Imagine you have a large supply of 3kg and 8kg weights. How many of each weight would you need for the average (mean) of the weights to be 6kg? What other averages could you have?

Only one side of a two-slice toaster is working. What is the quickest way to toast both sides of three slices of bread?

How many pairs of numbers can you find that add up to a multiple of 11? Do you notice anything interesting about your results?

What size square corners should be cut from a square piece of paper to make a box with the largest possible volume?

Can you see how to build a harmonic triangle? Can you work out the next two rows?

A package contains a set of resources designed to develop pupils’ mathematical thinking. This package places a particular emphasis on “generalising” and is designed to meet the. . . .

In this problem we are looking at sets of parallel sticks that cross each other. What is the least number of crossings you can make? And the greatest?

Can you see why 2 by 2 could be 5? Can you predict what 2 by 10 will be?

When number pyramids have a sequence on the bottom layer, some interesting patterns emerge...

Place the numbers from 1 to 9 in the squares below so that the difference between joined squares is odd. How many different ways can you do this?

Can you find the values at the vertices when you know the values on the edges?

It would be nice to have a strategy for disentangling any tangled ropes...

Imagine starting with one yellow cube and covering it all over with a single layer of red cubes, and then covering that cube with a layer of blue cubes. How many red and blue cubes would you need?

Pick a square within a multiplication square and add the numbers on each diagonal. What do you notice?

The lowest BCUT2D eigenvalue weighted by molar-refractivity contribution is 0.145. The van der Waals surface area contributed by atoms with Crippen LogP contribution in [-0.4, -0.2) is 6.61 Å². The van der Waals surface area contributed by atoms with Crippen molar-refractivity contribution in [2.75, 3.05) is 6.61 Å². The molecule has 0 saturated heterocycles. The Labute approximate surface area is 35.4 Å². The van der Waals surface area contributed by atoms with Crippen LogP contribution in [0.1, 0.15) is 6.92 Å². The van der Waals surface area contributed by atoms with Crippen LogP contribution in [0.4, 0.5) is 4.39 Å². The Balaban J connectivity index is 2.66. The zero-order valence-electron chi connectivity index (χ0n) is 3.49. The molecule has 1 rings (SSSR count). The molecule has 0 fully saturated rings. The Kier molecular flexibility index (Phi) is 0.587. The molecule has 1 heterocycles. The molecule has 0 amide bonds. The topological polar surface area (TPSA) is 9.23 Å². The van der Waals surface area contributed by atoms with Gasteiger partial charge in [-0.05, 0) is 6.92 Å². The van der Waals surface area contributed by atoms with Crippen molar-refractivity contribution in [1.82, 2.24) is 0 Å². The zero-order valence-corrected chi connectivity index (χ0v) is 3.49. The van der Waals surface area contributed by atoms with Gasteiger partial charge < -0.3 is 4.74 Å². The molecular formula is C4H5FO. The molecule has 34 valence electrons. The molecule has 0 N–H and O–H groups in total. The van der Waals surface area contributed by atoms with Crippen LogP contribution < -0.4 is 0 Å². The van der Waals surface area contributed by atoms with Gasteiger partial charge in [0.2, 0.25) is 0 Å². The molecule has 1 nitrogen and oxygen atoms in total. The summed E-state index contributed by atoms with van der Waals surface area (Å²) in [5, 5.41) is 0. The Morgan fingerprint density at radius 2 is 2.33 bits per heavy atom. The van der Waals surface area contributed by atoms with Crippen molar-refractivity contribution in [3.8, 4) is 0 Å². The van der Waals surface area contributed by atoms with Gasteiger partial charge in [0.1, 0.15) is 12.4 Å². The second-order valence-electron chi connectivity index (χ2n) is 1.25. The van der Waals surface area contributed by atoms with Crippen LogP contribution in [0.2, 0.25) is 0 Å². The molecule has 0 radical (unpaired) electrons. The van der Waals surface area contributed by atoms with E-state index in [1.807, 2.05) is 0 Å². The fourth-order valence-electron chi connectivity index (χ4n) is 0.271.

This challenge, written for the Young Mathematicians' Award, invites you to explore 'centred squares'.

Here are some arrangements of circles. How many circles would I need to make the next size up for each? Can you create your own arrangement and investigate the number of circles it needs?

Here are two kinds of spirals for you to explore. What do you notice?

Do you notice anything about the solutions when you add and/or subtract consecutive negative numbers?

Can all unit fractions be written as the sum of two unit fractions?

We can show that (x + 1)² = x² + 2x + 1 by considering the area of an (x + 1) by (x + 1) square. Show in a similar way that (x + 2)² = x² + 4x + 4

Charlie has moved between countries and the average income of both has increased. How can this be so?

Find out what a "fault-free" rectangle is and try to make some of your own.

Can you find an efficient method to work out how many handshakes there would be if hundreds of people met?

This challenge encourages you to explore dividing a three-digit number by a single-digit number.

Watch this video to see how to roll the dice. Now it's your turn! What do you notice about the dice numbers you have recorded?

Got It game for an adult and child. How can you play so that you know you will always win?